I came across the following picture yesterday with the caption “When PCs Stand Out…”
(HT to Business Pundit.) Upon seeing this, my cynical economist mind went to a different potential caption of “Incentives: They Work, B*tches.” (In fairness, monetary incentives don’t ALWAYS work, but it’s important to know when they do and when they don’t.) For those of you who aren’t familiar with the reference, it’s from xkcd:
Anyway, the point is that I didn’t really believe that this classroom situation happened because students just liked Macs SO MUCH that they all were compelled to buy them and bring them to class. So I did a little digging. First, I got a friend with much better eyesight that myself to point out that the shirts say “Mizzou.” (Sidenote: It’s kind of amusing how many students in the class are wearing school t-shirts and such. I can’t remember really doing that much, but I will admit that now I really want this MIT shirt. In looking for that image, I noticed that MIT now also has an “Athletic Beaver Collection”, which is just too funny to not look into.) I then Googled a bit for various combinations of Apple and Univeristy of Missouri. It didn’t take me very long to find an article with the headline “Missouri Students Must Buy Apple.” Heh. Well, that would explain a lot. Technically, the students only HAVE to purchase an iPod Touch, but still:
Columbia, MO – Students studying journalism at Missouri University are being told they must buy an iPhone or iPod from this fall.
According to the University’s website, “Effective Fall 2009, students majoring in Journalism at Missouri are required to have either an iPod Touch (the minimum requirement) or iPhone to allow for the delivery of freshman-orientation information as well as course material. Students will electronically download such material to either of those devices from iTunes University, a no-cost component of the iTunes Store.
Missouri School of Journalism undergraduate and graduate students are also required to have wireless laptop computers. The minimum recommended configuration is a wireless laptop computer with the Microsoft Office suite of software.
“Students are encouraged to acquire wireless laptop technology from Apple, which the School has designated as its preferred provider.”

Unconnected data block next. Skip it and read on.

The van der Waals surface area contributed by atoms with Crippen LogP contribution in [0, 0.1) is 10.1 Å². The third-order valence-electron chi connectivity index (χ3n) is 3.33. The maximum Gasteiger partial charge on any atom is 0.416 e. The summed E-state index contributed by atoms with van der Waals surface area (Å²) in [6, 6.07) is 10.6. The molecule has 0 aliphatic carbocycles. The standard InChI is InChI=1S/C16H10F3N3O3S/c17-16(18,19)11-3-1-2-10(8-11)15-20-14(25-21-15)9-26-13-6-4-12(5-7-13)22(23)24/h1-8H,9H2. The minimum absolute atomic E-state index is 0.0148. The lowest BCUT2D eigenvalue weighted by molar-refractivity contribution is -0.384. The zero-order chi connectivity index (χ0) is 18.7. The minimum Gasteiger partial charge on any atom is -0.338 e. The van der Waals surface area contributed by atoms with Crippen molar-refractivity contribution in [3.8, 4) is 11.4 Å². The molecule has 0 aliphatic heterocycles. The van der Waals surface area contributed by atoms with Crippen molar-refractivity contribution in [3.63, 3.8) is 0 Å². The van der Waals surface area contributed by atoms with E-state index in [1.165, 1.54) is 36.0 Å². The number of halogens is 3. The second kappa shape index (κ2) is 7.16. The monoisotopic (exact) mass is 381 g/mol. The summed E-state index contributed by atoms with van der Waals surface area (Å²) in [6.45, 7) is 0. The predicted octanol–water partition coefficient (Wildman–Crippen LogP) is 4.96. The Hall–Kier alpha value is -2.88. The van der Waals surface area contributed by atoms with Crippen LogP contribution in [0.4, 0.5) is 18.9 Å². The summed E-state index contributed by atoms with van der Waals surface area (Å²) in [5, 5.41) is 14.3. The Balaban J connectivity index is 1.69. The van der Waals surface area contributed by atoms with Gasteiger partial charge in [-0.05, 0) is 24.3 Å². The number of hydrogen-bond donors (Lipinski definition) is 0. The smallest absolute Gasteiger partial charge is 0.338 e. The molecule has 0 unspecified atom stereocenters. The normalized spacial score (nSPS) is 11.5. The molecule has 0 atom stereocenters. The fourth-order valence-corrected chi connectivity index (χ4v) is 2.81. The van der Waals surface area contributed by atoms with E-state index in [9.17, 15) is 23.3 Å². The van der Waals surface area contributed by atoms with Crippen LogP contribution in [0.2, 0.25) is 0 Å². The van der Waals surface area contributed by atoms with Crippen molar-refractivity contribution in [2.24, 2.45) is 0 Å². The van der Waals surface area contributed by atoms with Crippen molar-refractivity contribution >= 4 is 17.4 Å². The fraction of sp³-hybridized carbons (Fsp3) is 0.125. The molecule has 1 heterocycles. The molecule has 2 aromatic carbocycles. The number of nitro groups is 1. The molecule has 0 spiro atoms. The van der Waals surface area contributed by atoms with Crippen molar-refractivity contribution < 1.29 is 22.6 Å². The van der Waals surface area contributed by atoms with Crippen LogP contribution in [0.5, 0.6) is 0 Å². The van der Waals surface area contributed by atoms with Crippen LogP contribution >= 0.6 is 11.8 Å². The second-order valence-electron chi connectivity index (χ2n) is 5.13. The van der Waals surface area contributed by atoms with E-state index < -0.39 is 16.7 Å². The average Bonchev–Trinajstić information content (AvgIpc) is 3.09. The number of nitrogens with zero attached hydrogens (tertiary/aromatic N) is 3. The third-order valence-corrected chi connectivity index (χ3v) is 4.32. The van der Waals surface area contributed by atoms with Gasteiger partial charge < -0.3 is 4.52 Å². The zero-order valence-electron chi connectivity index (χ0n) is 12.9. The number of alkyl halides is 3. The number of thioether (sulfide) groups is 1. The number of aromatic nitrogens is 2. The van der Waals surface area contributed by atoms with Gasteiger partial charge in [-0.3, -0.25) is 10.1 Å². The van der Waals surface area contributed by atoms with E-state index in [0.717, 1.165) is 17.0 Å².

But hang on, what if I prefer to use a Windows machine?
“That’s an option, but it’s one we do not recommend unless you plan to make a career of computer-assisted reporting. By the time you purchase photo, audio and video software for a PC, you probably will have spent more than you would if buying a comparable Apple Computer. Buy a PC if you prefer to do so, but make sure it is wireless and has Microsoft Office. Almost 100 percent of last year’s freshmen chose Apple computers.”
Naturally, these magnificent machines are available from the University’s own shop at keen prices.
The reporter, while not particularly stellar on the grammar front, seems to have a keen intuition for incentives, since the article concludes with “We can only assume that MU is run by the world’s biggest Apple fanboi. How else are we to explain the faculty’s gushing enthusiasm? Surely they’re not making money on the deal?” In this case, the discount on the Apple likely makes it a better deal for most students, so it’s not like they are completely being led to purchase a “bad” product per se. However, in the interest of full information, fairness, non-sketchiness, whatever, it stands to reason that the university, if it is receiving such consideration above and beyond the discount to students (which it may or may not be), should disclose that information*. Students could then take the recommendations from faculty and school officials with the appropriate grain of salt.
In summary, the morals of today’s story are as follows:
1. When you see a particular outcome, think about what might be incentivizing that outcome.
2. When you see a particualr outcome, think about what might be incentivizing those who are providing the incentives.
I could continue this list ad infinitum, but I think you get the point.
* The FTC recently changed its guidelines such that bloggers are required to disclose any material considerations they receive from makers of products that they talk about. Two points. 1. If I have to disclose such information, shouldn’t the university have to as well, since it is essentially advertising for Apple? 2. Apple did not provide me with any material compensation towards the creation of this article…though I wish they would have.